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Myanmar: Knife-wielding mob destroys mosque in N Myanmar

3rd Jul 2016
Myanmar: Knife-wielding mob destroys mosque in N Myanmar

By Kyaw Ye Lynn


YANGON,  (AA): A riotous mob has set fire to a mosque in Myanmar’s north and razed it to the ground after local Muslims refuse to comply with a nationalist group’s demolition order.

The incident was the second such attack in the past month, leading to calls from human rights groups for more to be done to protect the country’s Muslim community.

The Global New Light of Myanmar newspaper reported Saturday that the 500-strong mob — “wielding sticks, knives and other weapons”– had descended on the building in Kachin State around 3.30 p.m. Friday (0930GMT), after the hardline group whipped up anti-Muslim fervor.

“Around 150 people forcibly entered the mosque compound and stormed the building, setting it alight,” a local policeman told Anadolu Agency by phone late Friday night.

“Once they entered, the police chief decided not to stop them as there were [only] around 50 police officers present.”

The man asked not to be named as he was not authorized to talk to local media.

On June 17, local members of Buddhist nationalist organization Ma Ba Tha accused Muslim residents in Le Pyin of building the mosque illegally during the two-year construction of a nearby bridge, and threatened to destroy it unless its owners tore it down before June 30.

The Global New Light of Myanmar reported that local authorities had given a demolition order after negotiations with the mosques’ owners broke down, saying structures in the mosque’s compound did not comply with local rules and regulations.

On Thursday, the chairman of the mosque’s caretaker committee told Anadolu Agency that the authorities’ order did not refer to the mosque, but other buildings in the compound.

“Two new buildings were built by the construction company in the mosque compound during the bridge construction — one for construction material storage and [another] for the construction workers’ use — and the company donated them to the mosque afterwards,” Thein Aung said in a phone interview.

He said that under pressure from nationalists, local Muslims were left with little option but to tear down the two new buildings on June 19, along with a house used by the imam, which had stood at the site for several decades.

“We didn’t want any problems. Therefore we decided to do so,” he underlined.

Ma Ba Tha nationalists, however, then issued a June 20 ultimatum ordering that the mosque also be demolished by the end of June.

“It is totally unacceptable. The mosque had been there since 1988,” Thein Aung said.

“’We can’t do that,’ we replied.”

State media reported Saturday that steps are being taken to press charges against those involved in the attack, but police are yet to identify any culprits.

On Friday, the United Nations Special Rapporteur on Myanmar, Yanghee Lee, expressed deep concerns to reporters over anti-Muslim attacks in Myanmar, at the end of a 12-day trip to the region.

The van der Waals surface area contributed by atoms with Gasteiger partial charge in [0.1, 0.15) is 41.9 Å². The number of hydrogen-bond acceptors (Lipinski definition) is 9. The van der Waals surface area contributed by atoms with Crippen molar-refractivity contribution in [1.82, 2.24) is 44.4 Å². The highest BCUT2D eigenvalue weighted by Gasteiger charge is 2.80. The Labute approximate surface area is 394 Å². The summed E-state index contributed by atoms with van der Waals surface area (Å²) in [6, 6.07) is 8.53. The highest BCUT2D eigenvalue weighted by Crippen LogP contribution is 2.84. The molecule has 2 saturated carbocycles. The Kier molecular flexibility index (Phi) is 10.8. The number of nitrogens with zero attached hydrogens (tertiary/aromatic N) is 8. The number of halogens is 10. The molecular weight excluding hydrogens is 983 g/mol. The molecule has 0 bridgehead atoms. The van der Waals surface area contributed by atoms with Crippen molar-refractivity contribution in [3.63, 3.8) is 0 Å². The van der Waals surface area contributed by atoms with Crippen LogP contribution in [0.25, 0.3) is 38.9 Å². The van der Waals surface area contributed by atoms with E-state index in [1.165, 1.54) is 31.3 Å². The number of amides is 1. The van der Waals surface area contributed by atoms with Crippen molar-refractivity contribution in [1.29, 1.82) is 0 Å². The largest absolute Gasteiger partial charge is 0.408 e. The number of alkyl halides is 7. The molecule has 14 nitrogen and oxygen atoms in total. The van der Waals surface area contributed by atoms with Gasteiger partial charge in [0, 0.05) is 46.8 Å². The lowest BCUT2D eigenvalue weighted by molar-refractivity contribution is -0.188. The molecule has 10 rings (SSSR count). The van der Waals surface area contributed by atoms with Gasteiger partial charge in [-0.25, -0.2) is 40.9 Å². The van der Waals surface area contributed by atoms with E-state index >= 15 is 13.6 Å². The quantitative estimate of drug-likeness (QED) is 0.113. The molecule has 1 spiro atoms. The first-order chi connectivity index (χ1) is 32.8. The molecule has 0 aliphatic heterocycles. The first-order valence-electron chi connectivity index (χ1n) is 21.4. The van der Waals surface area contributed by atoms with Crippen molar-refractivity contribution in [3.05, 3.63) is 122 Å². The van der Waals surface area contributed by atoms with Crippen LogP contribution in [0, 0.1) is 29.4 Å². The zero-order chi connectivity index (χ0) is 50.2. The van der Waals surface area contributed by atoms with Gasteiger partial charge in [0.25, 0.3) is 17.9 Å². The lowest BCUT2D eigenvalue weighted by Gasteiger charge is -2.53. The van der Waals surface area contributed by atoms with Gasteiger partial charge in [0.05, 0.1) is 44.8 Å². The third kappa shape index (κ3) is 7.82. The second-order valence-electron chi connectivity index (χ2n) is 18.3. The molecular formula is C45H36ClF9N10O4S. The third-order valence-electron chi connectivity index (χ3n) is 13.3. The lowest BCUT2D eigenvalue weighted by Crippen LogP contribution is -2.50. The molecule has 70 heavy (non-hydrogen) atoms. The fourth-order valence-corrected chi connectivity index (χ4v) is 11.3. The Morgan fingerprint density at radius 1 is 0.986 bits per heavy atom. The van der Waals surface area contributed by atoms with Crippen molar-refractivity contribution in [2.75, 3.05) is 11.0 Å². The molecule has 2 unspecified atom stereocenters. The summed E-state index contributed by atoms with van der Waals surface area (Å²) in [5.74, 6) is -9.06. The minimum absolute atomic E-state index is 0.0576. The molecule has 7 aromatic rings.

“Whether deliberate or not, the incident can be seen as an attack on the past, present and future of one community,” Lee said of an attack on a mosque and religious buildings in a village in the southern Bago region last week that left a Muslim man injured.

Police are yet to make any arrests after a mob partially destroyed the mosque, a school, a Muslim dwelling and a building under construction on June 23, which villagers had accused of being an illegal religious school.

Such incidents have rekindled fears of a return to the violence of 2012, when communal tensions between Buddhists and Muslims in western Rakhine State left 200 people dead and displaced thousands.

On Friday, Lee urged the country’s government to demonstrate that instigating and committing violence against an ethnic or religious minority community has no place in the country.

“I am therefore concerned by reports that the Government will not pursue action in the most recent case due to fears of fuelling greater tensions and provoking more conflict,” she said.

“This is precisely the wrong signal to send.”

On Saturday, Human Rights Watch accused Aung San Suu Kyi’s National League for Democracy (NLD) government of not doing enough to prevent such incidents.

“There was plenty of time to intervene decisively to prevent this outcome, but the government just sat on its hands and let it happen,” Deputy Asia Director Phil Robertson told Anadolu Agency in an email.

“This mob action shows the very real consequences of the government’s inexplicable failure to constrain hardline Buddhist nationalists determined to use violence to drive Muslims out of their communities… It’s wake up time for the NLD-led government.”

Anti-Muslim rhetoric from Ma Ba Tha — the Organization for Protection of Race and Religion — has been seen as deliberately stoking the flames of religious hatred against the country’s Muslims, with prominent member Wirathu — a nationalist monk — blaming them for communal conflicts, and accusing them of attempting to Islamize the country of 57 million people.

Ma Ba Tha recently held protests to demand Aung San Suu Kyi’s new National League for Democracy government implement harsh policies toward the country’s minority Rohingya Muslims, and that foreign embassies refrain from using “Rohingya” to refer to the Muslim ethnicity, instead describing them as “Bengali”, which suggests they are interlopers from neighboring Bangladesh.


[Photo: Mosque burnt down same time as UN special Rapporteur on human rights in Myanmar Yanghee Lee delivers a speech during a press conference in Yangon, Myanmar on July 1, 2016. Ms Yanghee Lee has concluded her 12-day trip to Myanmar as part of her mission to compile a report to submit to the 71st UN General Assembly in September. Photographer – Aung Naing Soe/AA]


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